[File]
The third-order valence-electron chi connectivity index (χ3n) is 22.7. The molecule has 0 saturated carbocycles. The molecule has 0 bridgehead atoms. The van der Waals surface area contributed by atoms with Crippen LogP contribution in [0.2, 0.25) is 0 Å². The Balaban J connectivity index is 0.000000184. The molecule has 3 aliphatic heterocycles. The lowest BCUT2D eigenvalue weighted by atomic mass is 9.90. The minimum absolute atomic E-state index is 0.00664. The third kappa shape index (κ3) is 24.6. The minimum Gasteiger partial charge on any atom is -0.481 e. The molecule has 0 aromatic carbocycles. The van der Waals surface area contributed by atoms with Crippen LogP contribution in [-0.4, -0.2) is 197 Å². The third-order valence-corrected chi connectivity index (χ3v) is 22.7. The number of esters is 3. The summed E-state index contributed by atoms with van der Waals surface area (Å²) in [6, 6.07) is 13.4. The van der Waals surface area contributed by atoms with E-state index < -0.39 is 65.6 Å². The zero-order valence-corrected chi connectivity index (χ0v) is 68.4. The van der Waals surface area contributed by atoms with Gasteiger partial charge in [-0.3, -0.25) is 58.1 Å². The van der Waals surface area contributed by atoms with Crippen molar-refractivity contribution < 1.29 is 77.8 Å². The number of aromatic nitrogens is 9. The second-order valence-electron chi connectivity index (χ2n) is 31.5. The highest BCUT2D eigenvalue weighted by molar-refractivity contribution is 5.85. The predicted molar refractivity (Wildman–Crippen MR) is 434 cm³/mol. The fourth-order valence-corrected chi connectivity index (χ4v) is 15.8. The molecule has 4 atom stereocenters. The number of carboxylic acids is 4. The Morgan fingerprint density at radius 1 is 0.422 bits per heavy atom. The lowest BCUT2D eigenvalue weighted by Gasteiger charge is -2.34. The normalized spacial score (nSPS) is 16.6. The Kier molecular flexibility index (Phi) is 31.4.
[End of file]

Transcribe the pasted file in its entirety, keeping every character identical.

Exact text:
The third-order valence-electron chi connectivity index (χ3n) is 22.7. The molecule has 0 saturated carbocycles. The molecule has 0 bridgehead atoms. The van der Waals surface area contributed by atoms with Crippen LogP contribution in [0.2, 0.25) is 0 Å². The Balaban J connectivity index is 0.000000184. The molecule has 3 aliphatic heterocycles. The lowest BCUT2D eigenvalue weighted by atomic mass is 9.90. The minimum absolute atomic E-state index is 0.00664. The third kappa shape index (κ3) is 24.6. The minimum Gasteiger partial charge on any atom is -0.481 e. The molecule has 0 aromatic carbocycles. The van der Waals surface area contributed by atoms with Crippen LogP contribution in [-0.4, -0.2) is 197 Å². The third-order valence-corrected chi connectivity index (χ3v) is 22.7. The number of esters is 3. The summed E-state index contributed by atoms with van der Waals surface area (Å²) in [6, 6.07) is 13.4. The van der Waals surface area contributed by atoms with E-state index < -0.39 is 65.6 Å². The zero-order valence-corrected chi connectivity index (χ0v) is 68.4. The van der Waals surface area contributed by atoms with Gasteiger partial charge in [-0.3, -0.25) is 58.1 Å². The van der Waals surface area contributed by atoms with Crippen molar-refractivity contribution < 1.29 is 77.8 Å². The number of aromatic nitrogens is 9. The second-order valence-electron chi connectivity index (χ2n) is 31.5. The highest BCUT2D eigenvalue weighted by molar-refractivity contribution is 5.85. The predicted molar refractivity (Wildman–Crippen MR) is 434 cm³/mol. The fourth-order valence-corrected chi connectivity index (χ4v) is 15.8. The molecule has 4 atom stereocenters. The number of carboxylic acids is 4. The Morgan fingerprint density at radius 1 is 0.422 bits per heavy atom. The lowest BCUT2D eigenvalue weighted by Gasteiger charge is -2.34. The normalized spacial score (nSPS) is 16.6. The Kier molecular flexibility index (Phi) is 31.4.